Several Supreme Court justices seem receptive to the idea that portions of the health care law can survive even if the court declares the heart of the law unconstitutional.

On the third and last day of arguments, the justices questioned Paul Clement, a lawyer for 26 states seeking to have the Patient Protection and Affordable Care Act tossed out in its entirety.

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In their questions, Sonia Sotomayor, Elena Kagan and Ruth Bader Ginsburg — and even conservative Chief Justice John Roberts and Justice Antonin Scalia — seem open to the idea that the wide-ranging law contains provisions that can be saved — even if the mandate is struck down.

White House voices confidence in solicitor general

The White House says it has "every confidence" in the solicitor general's handling of the Supreme Court debate over President Barack Obama's health care law.

In a statement, White House counsel Kathryn Ruemmler says Solicitor General Donald Verrilli has "ably and skillfully represented the United States before the Supreme Court." Ruemmler praised Verrilli for his "keen judgment" and "unquestionable integrity."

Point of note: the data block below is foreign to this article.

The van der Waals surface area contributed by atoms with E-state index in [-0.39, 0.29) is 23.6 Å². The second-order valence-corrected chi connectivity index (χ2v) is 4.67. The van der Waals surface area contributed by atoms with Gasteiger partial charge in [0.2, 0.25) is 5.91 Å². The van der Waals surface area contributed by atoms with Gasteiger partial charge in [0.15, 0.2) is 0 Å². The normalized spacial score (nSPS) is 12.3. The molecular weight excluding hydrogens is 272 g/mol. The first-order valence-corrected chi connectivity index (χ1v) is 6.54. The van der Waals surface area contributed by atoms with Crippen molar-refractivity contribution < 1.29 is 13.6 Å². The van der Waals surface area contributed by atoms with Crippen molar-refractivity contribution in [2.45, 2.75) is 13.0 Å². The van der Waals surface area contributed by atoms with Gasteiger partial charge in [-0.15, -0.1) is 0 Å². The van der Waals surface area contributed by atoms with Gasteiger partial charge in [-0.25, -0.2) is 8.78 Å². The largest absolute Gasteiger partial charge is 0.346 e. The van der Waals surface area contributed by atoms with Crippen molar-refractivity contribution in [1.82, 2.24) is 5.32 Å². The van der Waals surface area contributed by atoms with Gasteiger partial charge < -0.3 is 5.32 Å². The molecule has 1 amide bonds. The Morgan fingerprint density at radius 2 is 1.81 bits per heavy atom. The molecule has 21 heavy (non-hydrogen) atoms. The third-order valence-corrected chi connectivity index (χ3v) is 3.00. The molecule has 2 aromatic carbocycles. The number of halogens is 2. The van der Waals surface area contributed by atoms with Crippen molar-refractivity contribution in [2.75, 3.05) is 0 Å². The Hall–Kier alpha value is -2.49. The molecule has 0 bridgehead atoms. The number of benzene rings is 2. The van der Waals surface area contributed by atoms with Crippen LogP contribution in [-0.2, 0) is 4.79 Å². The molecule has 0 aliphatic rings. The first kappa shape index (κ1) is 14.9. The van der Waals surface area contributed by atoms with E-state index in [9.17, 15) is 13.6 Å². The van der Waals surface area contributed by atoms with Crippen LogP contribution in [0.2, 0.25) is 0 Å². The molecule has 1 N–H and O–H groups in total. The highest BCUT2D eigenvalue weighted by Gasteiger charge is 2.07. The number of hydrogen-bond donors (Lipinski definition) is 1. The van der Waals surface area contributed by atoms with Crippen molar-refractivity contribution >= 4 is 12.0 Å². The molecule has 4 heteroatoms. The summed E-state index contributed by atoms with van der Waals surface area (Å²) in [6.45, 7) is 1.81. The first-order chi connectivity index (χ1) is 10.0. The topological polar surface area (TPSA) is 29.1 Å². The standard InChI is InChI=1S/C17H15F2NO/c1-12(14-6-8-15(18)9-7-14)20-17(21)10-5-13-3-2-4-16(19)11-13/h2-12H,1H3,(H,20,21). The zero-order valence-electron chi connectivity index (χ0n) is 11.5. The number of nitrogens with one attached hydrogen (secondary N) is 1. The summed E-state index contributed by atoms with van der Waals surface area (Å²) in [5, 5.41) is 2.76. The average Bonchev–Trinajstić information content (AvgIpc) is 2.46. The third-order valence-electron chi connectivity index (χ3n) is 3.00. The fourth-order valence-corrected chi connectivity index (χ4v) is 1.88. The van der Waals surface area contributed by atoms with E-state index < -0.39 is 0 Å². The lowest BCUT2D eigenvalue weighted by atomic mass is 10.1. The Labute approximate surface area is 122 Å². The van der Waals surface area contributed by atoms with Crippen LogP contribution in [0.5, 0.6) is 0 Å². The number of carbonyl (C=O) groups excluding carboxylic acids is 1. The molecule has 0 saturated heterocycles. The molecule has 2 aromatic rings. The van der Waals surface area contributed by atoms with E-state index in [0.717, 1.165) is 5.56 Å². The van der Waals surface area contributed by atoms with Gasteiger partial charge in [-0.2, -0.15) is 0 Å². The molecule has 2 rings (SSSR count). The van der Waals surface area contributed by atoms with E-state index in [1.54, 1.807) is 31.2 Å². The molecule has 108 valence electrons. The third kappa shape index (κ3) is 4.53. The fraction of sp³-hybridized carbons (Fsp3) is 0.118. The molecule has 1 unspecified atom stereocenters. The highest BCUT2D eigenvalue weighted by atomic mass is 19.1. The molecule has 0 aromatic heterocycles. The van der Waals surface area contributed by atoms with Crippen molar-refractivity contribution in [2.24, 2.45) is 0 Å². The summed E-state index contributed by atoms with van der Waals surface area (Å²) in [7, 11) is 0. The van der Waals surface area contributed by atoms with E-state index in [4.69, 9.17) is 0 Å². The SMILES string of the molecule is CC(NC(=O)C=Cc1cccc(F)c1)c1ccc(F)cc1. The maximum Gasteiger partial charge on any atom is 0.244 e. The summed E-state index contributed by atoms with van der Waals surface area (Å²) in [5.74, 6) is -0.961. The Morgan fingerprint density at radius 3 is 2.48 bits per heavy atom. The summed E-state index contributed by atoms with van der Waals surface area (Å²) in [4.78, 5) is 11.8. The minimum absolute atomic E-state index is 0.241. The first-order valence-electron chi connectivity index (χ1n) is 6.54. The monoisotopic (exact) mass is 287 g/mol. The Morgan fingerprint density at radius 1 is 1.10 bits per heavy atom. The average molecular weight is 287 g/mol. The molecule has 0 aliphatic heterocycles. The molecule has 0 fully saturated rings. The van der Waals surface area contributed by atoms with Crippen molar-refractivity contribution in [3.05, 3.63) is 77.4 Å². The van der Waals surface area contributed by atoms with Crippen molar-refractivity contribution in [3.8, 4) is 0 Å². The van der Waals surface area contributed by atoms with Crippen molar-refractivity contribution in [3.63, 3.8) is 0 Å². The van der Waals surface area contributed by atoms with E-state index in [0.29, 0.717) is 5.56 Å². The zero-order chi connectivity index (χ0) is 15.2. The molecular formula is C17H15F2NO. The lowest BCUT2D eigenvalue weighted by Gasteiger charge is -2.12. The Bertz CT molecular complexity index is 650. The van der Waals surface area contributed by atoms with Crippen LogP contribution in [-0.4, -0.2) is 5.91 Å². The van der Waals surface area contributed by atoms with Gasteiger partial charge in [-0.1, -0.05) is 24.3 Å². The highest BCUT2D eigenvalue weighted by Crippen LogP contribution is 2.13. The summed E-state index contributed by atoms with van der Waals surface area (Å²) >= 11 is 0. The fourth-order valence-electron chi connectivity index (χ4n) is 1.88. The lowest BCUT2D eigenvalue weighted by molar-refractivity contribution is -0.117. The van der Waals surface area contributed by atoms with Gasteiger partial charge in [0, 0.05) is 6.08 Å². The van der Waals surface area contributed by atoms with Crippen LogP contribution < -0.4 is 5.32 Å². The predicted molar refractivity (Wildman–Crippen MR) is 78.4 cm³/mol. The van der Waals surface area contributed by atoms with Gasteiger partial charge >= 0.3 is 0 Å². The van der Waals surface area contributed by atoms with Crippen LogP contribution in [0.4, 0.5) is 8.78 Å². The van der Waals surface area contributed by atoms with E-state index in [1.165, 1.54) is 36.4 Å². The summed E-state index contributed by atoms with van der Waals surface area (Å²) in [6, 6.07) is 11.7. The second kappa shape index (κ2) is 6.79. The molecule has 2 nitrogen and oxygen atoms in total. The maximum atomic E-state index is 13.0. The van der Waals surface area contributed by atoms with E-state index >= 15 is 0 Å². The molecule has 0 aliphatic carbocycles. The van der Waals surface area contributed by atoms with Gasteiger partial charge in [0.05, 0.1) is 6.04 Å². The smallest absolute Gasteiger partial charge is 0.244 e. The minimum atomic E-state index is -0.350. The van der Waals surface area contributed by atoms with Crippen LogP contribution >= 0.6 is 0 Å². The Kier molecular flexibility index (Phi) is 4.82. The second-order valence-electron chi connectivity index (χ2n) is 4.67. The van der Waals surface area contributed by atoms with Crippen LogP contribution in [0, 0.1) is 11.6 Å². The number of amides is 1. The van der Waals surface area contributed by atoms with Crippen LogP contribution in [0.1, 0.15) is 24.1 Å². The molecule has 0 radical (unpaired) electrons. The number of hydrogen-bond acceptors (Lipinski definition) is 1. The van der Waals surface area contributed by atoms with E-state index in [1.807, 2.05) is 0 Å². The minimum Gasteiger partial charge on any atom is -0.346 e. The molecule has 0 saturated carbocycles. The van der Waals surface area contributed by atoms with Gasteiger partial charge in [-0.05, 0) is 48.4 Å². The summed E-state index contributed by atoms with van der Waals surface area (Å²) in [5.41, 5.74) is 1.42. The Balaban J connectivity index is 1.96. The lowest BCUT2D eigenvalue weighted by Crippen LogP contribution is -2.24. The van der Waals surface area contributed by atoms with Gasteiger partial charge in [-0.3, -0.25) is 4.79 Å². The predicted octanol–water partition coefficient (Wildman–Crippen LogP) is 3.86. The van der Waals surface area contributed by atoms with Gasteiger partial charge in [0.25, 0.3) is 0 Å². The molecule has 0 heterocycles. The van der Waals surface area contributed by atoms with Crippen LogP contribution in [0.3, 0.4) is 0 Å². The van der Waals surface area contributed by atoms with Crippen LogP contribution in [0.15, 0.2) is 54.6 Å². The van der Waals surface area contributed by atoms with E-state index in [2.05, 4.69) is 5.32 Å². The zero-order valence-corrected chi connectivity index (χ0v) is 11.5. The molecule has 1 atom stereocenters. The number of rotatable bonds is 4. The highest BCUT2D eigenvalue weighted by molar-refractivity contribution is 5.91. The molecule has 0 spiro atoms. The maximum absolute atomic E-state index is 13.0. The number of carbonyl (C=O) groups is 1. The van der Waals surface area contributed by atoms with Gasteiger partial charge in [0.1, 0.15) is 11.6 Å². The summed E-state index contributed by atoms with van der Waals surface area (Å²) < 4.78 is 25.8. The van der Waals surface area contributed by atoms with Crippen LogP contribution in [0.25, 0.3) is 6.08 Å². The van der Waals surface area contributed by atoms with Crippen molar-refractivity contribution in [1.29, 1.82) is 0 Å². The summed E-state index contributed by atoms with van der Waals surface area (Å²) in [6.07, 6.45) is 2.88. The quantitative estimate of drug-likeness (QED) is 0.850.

Verrilli is the Obama administration's official representative in front of the Supreme Court. He's tasked with arguing in favor of a mandate in the health care law that requires nearly every American to carry insurance, and he's faced tough questions from many of the justices about the constitutionality of the mandate.

Wednesday is the last of three days of arguments on the provision.

Supreme Court justices will look at whether President Barack Obama's health care overhaul can survive without the requirement that everyone purchase health insurance.

(Copyright 2012 by The Associated Press. All Rights Reserved.)